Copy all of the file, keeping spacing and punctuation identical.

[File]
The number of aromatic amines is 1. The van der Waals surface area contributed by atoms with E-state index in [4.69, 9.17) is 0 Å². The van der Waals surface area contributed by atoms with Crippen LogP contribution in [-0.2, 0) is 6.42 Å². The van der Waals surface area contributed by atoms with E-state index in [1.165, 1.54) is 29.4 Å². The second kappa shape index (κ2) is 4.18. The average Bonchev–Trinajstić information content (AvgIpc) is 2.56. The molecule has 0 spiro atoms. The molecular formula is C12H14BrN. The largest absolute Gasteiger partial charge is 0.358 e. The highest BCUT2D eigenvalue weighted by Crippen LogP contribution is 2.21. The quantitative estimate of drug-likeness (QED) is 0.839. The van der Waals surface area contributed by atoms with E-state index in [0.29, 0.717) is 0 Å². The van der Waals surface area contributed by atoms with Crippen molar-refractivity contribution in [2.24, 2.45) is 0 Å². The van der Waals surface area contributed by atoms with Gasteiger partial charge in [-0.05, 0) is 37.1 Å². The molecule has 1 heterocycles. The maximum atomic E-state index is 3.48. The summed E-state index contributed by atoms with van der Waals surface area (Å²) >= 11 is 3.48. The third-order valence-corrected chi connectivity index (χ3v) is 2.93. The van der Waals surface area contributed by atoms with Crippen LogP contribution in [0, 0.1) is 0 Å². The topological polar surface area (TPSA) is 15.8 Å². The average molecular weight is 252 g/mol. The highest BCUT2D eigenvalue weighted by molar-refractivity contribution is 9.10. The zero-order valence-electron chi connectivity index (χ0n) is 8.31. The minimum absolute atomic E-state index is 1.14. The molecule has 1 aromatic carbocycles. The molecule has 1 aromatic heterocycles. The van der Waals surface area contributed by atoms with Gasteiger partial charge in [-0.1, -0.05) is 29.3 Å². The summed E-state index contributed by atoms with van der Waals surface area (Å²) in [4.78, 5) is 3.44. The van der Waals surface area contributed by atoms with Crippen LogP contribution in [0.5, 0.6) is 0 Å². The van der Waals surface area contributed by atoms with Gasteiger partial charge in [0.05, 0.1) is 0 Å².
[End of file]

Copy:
The number of aromatic amines is 1. The van der Waals surface area contributed by atoms with E-state index in [4.69, 9.17) is 0 Å². The van der Waals surface area contributed by atoms with Crippen LogP contribution in [-0.2, 0) is 6.42 Å². The van der Waals surface area contributed by atoms with E-state index in [1.165, 1.54) is 29.4 Å². The second kappa shape index (κ2) is 4.18. The average Bonchev–Trinajstić information content (AvgIpc) is 2.56. The molecule has 0 spiro atoms. The molecular formula is C12H14BrN. The largest absolute Gasteiger partial charge is 0.358 e. The highest BCUT2D eigenvalue weighted by Crippen LogP contribution is 2.21. The quantitative estimate of drug-likeness (QED) is 0.839. The van der Waals surface area contributed by atoms with E-state index in [0.29, 0.717) is 0 Å². The van der Waals surface area contributed by atoms with Crippen molar-refractivity contribution in [2.24, 2.45) is 0 Å². The van der Waals surface area contributed by atoms with Gasteiger partial charge in [-0.05, 0) is 37.1 Å². The molecule has 1 heterocycles. The maximum atomic E-state index is 3.48. The summed E-state index contributed by atoms with van der Waals surface area (Å²) >= 11 is 3.48. The third-order valence-corrected chi connectivity index (χ3v) is 2.93. The van der Waals surface area contributed by atoms with Crippen LogP contribution in [0, 0.1) is 0 Å². The topological polar surface area (TPSA) is 15.8 Å². The average molecular weight is 252 g/mol. The highest BCUT2D eigenvalue weighted by molar-refractivity contribution is 9.10. The zero-order valence-electron chi connectivity index (χ0n) is 8.31. The minimum absolute atomic E-state index is 1.14. The molecule has 1 aromatic carbocycles. The molecule has 1 aromatic heterocycles. The van der Waals surface area contributed by atoms with Gasteiger partial charge in [-0.1, -0.05) is 29.3 Å². The summed E-state index contributed by atoms with van der Waals surface area (Å²) in [4.78, 5) is 3.44. The van der Waals surface area contributed by atoms with Crippen LogP contribution in [0.5, 0.6) is 0 Å². The van der Waals surface area contributed by atoms with Gasteiger partial charge in [0.05, 0.1) is 0 Å².